This creates a new component that needs to be constantly tested, evaluated and deployed across the organization. Teams will need to consider if the update requires the server to be rebooted and how to properly stage and balance the updates in order to avoid impacting production users. The regular drumbeat of these updates can quickly lead to update fatigue that create additional burdens on all phases of DevOps.
4 - Potential to Break Things
Tradeoffs have always existed between agents and performance and reliability of the host. AppSec agents are no different. The tight integration between the agent and web/app server or load balancer means that a bug in the agent can easily bring down the application instance itself. Even in the best cases, an agent will naturally introduce an additional component that will consume resources.
This can be of particular concern when it comes to DDoS and especially Layer 7 attacks. These attacks are designed to consume application resources to the point that it impairs the performance or availability of an application. An agent-based approach means that the ability for an organization to defend itself is often directly dependent on the same resources that are under attack.
5 - Complexity Mushrooms at Scale
Most importantly, all of the problems discussed above are amplified at scale. One of the fundamental challenges of AppSec today is that organizations simply have far more applications and instances than ever before. Most organizations struggle to protect even 10% of their applications and agent-based approaches contribute to the dismal deployment track records of our competition. Over and over we hear--even years into a deployment--that only a handful of applications are deployed in blocking mode. When we ask why, it almost always comes down to the difficulty of deploying yet another security agent, at scale.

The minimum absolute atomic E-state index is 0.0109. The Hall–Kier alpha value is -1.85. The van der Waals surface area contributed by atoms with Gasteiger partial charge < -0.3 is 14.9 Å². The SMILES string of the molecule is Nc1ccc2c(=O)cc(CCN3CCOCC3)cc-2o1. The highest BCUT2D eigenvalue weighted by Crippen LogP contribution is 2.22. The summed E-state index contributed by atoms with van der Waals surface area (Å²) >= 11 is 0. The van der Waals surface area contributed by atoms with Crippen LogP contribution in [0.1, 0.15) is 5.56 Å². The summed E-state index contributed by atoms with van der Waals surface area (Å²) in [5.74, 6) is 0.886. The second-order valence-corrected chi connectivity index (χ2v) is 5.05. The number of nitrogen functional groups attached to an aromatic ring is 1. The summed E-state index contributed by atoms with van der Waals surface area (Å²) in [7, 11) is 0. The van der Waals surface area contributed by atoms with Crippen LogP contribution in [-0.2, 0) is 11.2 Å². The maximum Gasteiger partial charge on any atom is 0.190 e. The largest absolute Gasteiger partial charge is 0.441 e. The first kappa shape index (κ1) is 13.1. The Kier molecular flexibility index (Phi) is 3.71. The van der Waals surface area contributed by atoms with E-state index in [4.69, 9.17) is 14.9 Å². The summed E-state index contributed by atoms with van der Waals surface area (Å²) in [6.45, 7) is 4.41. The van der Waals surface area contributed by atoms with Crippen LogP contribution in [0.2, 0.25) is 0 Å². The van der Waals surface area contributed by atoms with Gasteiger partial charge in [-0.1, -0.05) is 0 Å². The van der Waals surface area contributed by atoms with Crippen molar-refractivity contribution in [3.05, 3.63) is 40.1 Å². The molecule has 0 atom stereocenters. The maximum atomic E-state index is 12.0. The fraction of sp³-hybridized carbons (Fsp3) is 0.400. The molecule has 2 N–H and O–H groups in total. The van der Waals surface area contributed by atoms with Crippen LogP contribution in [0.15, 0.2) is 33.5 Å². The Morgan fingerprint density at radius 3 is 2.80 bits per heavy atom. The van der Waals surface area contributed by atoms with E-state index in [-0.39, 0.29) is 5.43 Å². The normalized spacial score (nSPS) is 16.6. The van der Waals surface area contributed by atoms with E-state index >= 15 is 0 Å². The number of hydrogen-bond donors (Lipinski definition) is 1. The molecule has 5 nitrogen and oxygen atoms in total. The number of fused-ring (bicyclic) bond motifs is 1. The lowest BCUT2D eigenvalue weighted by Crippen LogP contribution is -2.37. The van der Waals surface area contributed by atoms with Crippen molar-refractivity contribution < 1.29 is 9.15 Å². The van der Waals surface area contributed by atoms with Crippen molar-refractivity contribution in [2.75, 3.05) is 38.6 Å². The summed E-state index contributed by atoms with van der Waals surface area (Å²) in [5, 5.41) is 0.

Once again, this is an area where the proof-of-concept is often far different from the reality of production. It can be fairly straightforward to manage agents on two or three applications, but when the organization needs to protect 2,000 to 3,000 the process will quickly become unmanageable. The organization is back to having to pick and choose which few applications are worthy of security and which of the masses must remain exposed.
These are just some of the issues that teams need to consider as they evaluate their security options. Ideally, your chosen security solution must be able to scale out to all your applications regardless of the components they are built on. Security should integrate and work with the DevOps process without introducing additional testing and rollout burdens. And, as a friend in the business recently said to me, “please, for the love of God, don’t make me deploy yet another end-point agent.”
ThreatX provides a new approach that supports both AppSec and DevOps teams without locking either into architectural decisions and without giving up their autonomy and flexibility.
To learn more, reach out to us and schedule a demo. Let's talk about the benefits of going agentless.